When I started to study extreme events in finance just after the stock market crash of October 1987, academic studies considered such events as outliers. It meant that the data associated with extreme events in financial markets were considered as abnormal and were discarded in empirical works. A few decades later, I am more than happy to edit a collective book about extreme events in finance.
Over the past decades, extreme value theory (EVT) has shown that we are gaining a better understanding of the statistical behavior of extreme movements of financial asset prices. Moreover, the understanding of the behavior of the market during extreme events is also useful for understanding the whole behavior of the market, both under ordinary and extraordinary conditions. In other words, it is a mistake to separate extreme events from other events. In fact, this could be a universal truth touching many aspects of society including business, politics, and religion.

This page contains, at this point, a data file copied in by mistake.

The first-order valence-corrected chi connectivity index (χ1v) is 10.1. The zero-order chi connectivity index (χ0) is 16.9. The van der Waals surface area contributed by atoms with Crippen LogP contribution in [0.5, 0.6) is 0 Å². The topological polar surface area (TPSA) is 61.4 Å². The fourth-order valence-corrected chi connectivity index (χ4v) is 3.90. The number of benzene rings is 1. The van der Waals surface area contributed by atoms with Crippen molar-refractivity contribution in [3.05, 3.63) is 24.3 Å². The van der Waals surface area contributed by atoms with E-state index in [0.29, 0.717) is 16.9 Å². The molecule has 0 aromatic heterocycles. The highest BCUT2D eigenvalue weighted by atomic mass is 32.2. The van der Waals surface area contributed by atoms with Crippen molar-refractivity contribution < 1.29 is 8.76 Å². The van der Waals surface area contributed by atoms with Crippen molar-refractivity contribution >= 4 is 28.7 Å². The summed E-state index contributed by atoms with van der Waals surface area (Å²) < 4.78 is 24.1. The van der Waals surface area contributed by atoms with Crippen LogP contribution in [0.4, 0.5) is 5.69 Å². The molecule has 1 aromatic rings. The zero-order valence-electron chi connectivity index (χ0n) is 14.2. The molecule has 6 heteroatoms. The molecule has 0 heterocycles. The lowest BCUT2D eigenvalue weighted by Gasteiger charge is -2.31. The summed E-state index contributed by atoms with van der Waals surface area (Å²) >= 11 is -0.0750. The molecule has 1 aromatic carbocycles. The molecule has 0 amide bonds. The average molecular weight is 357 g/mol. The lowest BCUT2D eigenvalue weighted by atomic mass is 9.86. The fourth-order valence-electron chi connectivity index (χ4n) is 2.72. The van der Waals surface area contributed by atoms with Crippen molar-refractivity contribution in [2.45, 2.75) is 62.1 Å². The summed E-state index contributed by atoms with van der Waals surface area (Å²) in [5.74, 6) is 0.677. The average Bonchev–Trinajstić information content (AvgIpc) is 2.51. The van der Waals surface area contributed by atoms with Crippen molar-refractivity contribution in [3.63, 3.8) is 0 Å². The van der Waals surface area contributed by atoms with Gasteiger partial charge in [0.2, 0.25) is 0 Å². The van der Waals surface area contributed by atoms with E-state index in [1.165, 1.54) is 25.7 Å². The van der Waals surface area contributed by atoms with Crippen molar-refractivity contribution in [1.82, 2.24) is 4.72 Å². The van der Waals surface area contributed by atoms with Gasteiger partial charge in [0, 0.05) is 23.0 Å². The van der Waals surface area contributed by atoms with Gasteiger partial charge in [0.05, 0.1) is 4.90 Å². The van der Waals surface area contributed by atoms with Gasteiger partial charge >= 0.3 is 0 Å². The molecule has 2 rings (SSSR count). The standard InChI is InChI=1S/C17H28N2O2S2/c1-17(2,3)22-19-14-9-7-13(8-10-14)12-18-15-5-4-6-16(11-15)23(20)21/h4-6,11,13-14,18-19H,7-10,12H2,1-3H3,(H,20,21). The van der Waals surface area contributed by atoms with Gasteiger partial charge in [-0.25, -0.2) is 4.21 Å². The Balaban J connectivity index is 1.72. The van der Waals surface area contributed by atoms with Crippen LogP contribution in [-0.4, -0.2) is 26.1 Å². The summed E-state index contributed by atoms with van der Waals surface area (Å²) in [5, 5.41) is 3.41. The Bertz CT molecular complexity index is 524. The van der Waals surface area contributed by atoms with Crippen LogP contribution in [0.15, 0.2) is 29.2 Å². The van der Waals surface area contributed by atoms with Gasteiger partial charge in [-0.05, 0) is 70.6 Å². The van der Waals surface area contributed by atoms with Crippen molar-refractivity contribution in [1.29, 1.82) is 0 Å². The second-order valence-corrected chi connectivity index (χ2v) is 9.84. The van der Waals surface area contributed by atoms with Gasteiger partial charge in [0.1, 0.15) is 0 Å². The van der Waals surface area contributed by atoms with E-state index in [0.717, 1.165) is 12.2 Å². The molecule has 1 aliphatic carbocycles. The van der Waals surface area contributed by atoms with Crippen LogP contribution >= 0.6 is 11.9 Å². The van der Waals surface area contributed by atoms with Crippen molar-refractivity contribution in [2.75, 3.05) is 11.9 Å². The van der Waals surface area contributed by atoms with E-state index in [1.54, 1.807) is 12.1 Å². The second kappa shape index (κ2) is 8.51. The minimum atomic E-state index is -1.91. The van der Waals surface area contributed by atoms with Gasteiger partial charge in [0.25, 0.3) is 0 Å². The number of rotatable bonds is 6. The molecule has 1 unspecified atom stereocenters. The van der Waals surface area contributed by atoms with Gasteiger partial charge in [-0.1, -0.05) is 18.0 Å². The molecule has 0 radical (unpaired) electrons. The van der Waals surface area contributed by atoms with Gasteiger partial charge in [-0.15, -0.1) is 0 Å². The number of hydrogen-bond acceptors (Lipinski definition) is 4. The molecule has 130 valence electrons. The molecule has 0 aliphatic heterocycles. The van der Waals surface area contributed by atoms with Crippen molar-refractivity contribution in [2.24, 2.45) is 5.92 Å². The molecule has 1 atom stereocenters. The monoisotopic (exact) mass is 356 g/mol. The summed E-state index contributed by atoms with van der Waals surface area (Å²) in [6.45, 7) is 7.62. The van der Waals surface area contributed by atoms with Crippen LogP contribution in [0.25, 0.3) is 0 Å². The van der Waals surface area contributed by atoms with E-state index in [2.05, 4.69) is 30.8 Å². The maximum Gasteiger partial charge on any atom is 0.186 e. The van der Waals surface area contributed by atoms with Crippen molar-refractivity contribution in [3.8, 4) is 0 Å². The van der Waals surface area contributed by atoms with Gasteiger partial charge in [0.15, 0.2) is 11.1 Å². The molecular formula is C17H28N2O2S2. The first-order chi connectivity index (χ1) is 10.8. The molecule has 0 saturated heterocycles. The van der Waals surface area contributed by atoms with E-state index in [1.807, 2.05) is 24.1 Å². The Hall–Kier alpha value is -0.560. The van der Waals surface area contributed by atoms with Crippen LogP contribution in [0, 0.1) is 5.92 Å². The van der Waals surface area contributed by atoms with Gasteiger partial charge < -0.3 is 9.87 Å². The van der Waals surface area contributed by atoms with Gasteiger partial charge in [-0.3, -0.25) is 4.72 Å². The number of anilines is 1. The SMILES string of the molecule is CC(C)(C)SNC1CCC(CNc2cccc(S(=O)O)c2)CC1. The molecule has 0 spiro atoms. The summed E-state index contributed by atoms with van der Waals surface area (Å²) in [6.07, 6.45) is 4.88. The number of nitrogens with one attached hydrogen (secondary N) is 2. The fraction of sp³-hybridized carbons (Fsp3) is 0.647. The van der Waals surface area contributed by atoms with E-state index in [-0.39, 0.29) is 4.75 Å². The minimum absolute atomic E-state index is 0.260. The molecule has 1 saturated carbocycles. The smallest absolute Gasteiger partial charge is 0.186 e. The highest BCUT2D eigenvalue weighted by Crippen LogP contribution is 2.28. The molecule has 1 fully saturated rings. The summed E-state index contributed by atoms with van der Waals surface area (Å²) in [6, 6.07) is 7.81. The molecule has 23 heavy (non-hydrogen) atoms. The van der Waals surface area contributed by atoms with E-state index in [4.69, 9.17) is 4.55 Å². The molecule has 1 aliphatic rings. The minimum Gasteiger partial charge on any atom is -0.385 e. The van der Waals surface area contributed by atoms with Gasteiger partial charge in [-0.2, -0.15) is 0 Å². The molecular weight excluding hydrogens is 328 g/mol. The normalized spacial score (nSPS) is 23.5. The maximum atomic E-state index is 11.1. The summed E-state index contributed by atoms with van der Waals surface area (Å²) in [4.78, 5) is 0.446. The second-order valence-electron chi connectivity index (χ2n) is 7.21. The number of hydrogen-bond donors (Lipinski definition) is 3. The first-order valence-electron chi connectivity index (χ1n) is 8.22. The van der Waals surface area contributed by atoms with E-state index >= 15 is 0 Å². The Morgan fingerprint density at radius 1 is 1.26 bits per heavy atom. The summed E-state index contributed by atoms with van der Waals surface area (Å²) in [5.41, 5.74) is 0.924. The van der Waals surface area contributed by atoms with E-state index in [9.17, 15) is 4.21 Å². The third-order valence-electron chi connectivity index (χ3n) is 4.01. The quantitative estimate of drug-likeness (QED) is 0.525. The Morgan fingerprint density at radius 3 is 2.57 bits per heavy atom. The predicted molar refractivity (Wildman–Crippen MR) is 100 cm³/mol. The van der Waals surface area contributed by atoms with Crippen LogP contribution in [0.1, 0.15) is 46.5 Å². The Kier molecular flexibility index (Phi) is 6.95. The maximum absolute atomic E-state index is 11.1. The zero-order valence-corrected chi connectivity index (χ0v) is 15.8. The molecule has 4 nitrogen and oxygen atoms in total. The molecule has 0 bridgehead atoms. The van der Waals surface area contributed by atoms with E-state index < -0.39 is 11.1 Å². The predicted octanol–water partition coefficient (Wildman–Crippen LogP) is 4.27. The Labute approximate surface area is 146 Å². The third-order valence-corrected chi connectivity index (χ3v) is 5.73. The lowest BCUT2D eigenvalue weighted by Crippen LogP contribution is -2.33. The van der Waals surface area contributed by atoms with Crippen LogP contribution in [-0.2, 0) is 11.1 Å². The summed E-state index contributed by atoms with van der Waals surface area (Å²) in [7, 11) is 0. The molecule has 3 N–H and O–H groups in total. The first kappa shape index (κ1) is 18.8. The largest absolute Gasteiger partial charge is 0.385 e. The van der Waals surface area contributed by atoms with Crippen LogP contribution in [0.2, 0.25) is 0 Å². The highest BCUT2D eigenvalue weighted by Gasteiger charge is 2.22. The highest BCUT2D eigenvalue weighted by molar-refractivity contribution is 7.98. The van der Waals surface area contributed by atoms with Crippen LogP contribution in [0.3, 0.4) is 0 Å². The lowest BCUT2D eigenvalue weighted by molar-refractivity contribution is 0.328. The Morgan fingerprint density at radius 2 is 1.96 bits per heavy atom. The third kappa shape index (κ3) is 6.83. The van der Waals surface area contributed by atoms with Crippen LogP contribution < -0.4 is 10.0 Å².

This book is a collective work: it gathers 25 chapters written by more than 40 contributors from all over the world. This book is diverse in terms of contributors: it includes academics and practitioners from banks, fund management firms, insurance companies, and central banks. This book is also open minded in terms of areas: while most of the chapters deal with EVT and its applications in finance and insurance, it ...